IRA Beneficiaries: Per Stirpes vs. Per Capita

Did you know that your IRA beneficiary supersedes your will? No matter how carefully you’ve crafted your last intentions in your will, an IRA beneficiary that was never updated after your divorce and remarriage can unwittingly bestow your former spouse with your IRA inheritance, while also disinheriting your new spouse and children. That’s why it’s important to update your beneficiaries after major life changes such as marriage, divorce, births, illness, domestic issues and deaths.

While you’re at it, make sure to check how the beneficiary form reads too. Most will default to either a “per stirpes” designation or a “per capita” designation. Knowing the difference in these two designations is important as is making sure you understand what the form you are signing defaults to so you can override it if necessary.

Both designations refer to what happens if one of your beneficiaries is no longer living. A per stirpes designation means that if one of your IRA beneficiaries is deceased, the deceased person’s children will receive his or her share. Imagine you have two children – a son and a daughter – to whom you’ve split your IRA beneficiaries 50/50. Your daughter has three daughters and your son has two sons. At your death, if your children do not survive you, your three granddaughters would receive your daughter’s 50% share of the IRA (16.67% each). Your two grandsons would receive your son’s 50% of the IRA (25% each). Keep in mind that if your son had no heirs, the entire balance would go to your daughter or her heirs.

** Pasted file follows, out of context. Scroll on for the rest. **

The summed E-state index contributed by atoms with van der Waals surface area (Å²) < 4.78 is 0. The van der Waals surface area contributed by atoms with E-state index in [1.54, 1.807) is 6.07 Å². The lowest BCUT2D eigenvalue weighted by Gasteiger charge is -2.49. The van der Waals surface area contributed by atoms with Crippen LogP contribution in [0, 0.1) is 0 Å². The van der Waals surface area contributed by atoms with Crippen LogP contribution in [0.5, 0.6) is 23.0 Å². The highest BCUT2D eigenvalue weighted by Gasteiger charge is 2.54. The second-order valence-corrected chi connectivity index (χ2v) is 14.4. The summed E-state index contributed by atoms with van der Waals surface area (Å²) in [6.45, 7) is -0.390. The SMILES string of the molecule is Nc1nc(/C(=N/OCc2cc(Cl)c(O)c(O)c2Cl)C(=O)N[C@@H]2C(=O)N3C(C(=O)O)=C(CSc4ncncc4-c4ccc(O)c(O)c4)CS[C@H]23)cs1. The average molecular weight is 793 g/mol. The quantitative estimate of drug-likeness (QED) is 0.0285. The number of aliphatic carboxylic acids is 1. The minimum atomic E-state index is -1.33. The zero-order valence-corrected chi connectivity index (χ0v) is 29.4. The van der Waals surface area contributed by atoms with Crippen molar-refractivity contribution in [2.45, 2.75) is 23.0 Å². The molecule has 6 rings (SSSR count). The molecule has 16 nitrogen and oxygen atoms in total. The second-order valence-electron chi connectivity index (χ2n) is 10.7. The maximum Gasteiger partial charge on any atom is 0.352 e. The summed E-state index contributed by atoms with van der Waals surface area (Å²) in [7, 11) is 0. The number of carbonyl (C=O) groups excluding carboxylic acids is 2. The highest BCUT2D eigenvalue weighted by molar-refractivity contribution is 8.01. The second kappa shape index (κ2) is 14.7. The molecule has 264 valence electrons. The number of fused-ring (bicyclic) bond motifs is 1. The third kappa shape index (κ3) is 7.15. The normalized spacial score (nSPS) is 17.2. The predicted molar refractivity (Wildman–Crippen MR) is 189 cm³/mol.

A per capita designation does not look along the lineal lines. Rather, it attempts to treat remaining beneficiaries equally. In the scenario above, if you son and daughter predeceased you, under per capita your five grandchildren would receive an equal 20% of your IRA.

These are just two specific examples. There are many ways naming beneficiaries can play out and I recommend you discuss this with your estate attorney or financial planner to ensure you name beneficiaries in a way that accomplishes your intentions.

Why can’t you just avoid this whole beneficiary form and let the will name your beneficiaries? You can, but your estate is not considered a person under the law, and therefore beneficiaries will have limitations to how long they can stretch out distributions from the IRA. They will not be allowed to stretch the distributions out over ten years, which will result in losing valuable tax-deferred growth. Review your beneficiaries with your financial advisor to ensure they are aligned with your intentions.

Harli Palme, CFA, CFP®
Chief Operating Officer
Chief Compliance Officer

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